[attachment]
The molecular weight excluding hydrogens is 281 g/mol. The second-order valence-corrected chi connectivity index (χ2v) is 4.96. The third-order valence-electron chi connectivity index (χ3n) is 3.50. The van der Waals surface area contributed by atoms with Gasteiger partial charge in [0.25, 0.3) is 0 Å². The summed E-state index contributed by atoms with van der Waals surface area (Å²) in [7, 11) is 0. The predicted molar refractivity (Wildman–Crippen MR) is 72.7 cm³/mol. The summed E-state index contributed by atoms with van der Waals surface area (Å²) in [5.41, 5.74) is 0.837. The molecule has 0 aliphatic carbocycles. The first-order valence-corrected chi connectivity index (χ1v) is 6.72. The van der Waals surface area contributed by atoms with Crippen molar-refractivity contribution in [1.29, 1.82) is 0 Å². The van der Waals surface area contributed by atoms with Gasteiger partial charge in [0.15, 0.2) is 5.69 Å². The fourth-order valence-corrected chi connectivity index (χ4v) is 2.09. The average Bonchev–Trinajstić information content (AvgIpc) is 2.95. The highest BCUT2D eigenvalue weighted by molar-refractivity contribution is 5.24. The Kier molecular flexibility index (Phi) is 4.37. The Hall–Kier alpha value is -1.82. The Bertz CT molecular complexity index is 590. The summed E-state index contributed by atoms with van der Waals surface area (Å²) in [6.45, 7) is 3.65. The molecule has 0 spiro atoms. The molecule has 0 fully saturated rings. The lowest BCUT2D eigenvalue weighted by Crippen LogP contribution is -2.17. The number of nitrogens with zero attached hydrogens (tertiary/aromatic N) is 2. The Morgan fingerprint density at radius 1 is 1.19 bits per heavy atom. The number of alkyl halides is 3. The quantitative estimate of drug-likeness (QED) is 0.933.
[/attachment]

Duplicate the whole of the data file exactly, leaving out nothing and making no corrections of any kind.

The molecular weight excluding hydrogens is 281 g/mol. The second-order valence-corrected chi connectivity index (χ2v) is 4.96. The third-order valence-electron chi connectivity index (χ3n) is 3.50. The van der Waals surface area contributed by atoms with Gasteiger partial charge in [0.25, 0.3) is 0 Å². The summed E-state index contributed by atoms with van der Waals surface area (Å²) in [7, 11) is 0. The predicted molar refractivity (Wildman–Crippen MR) is 72.7 cm³/mol. The summed E-state index contributed by atoms with van der Waals surface area (Å²) in [5.41, 5.74) is 0.837. The molecule has 0 aliphatic carbocycles. The first-order valence-corrected chi connectivity index (χ1v) is 6.72. The van der Waals surface area contributed by atoms with Crippen molar-refractivity contribution in [1.29, 1.82) is 0 Å². The van der Waals surface area contributed by atoms with Gasteiger partial charge in [0.15, 0.2) is 5.69 Å². The fourth-order valence-corrected chi connectivity index (χ4v) is 2.09. The average Bonchev–Trinajstić information content (AvgIpc) is 2.95. The highest BCUT2D eigenvalue weighted by molar-refractivity contribution is 5.24. The Kier molecular flexibility index (Phi) is 4.37. The Hall–Kier alpha value is -1.82. The Bertz CT molecular complexity index is 590. The summed E-state index contributed by atoms with van der Waals surface area (Å²) in [6.45, 7) is 3.65. The molecule has 0 spiro atoms. The molecule has 0 fully saturated rings. The lowest BCUT2D eigenvalue weighted by Crippen LogP contribution is -2.17. The number of nitrogens with zero attached hydrogens (tertiary/aromatic N) is 2. The Morgan fingerprint density at radius 1 is 1.19 bits per heavy atom. The number of alkyl halides is 3. The quantitative estimate of drug-likeness (QED) is 0.933.